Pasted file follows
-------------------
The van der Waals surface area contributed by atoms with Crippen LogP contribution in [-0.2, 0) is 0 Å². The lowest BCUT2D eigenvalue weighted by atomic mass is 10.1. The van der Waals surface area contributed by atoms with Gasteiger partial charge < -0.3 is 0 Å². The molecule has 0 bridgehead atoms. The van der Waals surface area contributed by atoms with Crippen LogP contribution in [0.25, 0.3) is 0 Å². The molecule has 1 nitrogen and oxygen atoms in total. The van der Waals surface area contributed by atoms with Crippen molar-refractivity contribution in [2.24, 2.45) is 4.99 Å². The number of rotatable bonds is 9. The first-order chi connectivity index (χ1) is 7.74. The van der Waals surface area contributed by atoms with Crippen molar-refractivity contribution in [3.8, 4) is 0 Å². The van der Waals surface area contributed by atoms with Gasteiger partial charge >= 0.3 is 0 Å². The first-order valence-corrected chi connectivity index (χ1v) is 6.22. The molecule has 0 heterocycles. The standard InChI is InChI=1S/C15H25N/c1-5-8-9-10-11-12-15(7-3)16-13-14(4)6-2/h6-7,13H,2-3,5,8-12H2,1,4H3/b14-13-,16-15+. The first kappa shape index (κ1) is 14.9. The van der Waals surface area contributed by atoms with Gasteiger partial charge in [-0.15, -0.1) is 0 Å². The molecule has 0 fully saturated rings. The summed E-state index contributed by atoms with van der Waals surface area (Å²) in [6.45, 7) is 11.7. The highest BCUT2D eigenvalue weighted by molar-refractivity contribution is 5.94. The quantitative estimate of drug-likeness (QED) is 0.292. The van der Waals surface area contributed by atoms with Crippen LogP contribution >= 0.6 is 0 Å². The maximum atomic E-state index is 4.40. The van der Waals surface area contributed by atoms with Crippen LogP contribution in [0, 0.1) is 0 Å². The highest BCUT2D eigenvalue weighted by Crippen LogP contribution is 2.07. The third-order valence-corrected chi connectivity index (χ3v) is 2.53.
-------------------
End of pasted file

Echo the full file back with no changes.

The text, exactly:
The van der Waals surface area contributed by atoms with Crippen LogP contribution in [-0.2, 0) is 0 Å². The lowest BCUT2D eigenvalue weighted by atomic mass is 10.1. The van der Waals surface area contributed by atoms with Gasteiger partial charge < -0.3 is 0 Å². The molecule has 0 bridgehead atoms. The van der Waals surface area contributed by atoms with Crippen LogP contribution in [0.25, 0.3) is 0 Å². The molecule has 1 nitrogen and oxygen atoms in total. The van der Waals surface area contributed by atoms with Crippen molar-refractivity contribution in [2.24, 2.45) is 4.99 Å². The number of rotatable bonds is 9. The first-order chi connectivity index (χ1) is 7.74. The van der Waals surface area contributed by atoms with Crippen molar-refractivity contribution in [3.8, 4) is 0 Å². The van der Waals surface area contributed by atoms with Gasteiger partial charge >= 0.3 is 0 Å². The first-order valence-corrected chi connectivity index (χ1v) is 6.22. The molecule has 0 heterocycles. The standard InChI is InChI=1S/C15H25N/c1-5-8-9-10-11-12-15(7-3)16-13-14(4)6-2/h6-7,13H,2-3,5,8-12H2,1,4H3/b14-13-,16-15+. The first kappa shape index (κ1) is 14.9. The van der Waals surface area contributed by atoms with Gasteiger partial charge in [-0.15, -0.1) is 0 Å². The molecule has 0 fully saturated rings. The summed E-state index contributed by atoms with van der Waals surface area (Å²) in [6.45, 7) is 11.7. The highest BCUT2D eigenvalue weighted by molar-refractivity contribution is 5.94. The quantitative estimate of drug-likeness (QED) is 0.292. The van der Waals surface area contributed by atoms with Crippen LogP contribution >= 0.6 is 0 Å². The maximum atomic E-state index is 4.40. The van der Waals surface area contributed by atoms with Crippen LogP contribution in [0, 0.1) is 0 Å². The highest BCUT2D eigenvalue weighted by Crippen LogP contribution is 2.07. The third-order valence-corrected chi connectivity index (χ3v) is 2.53.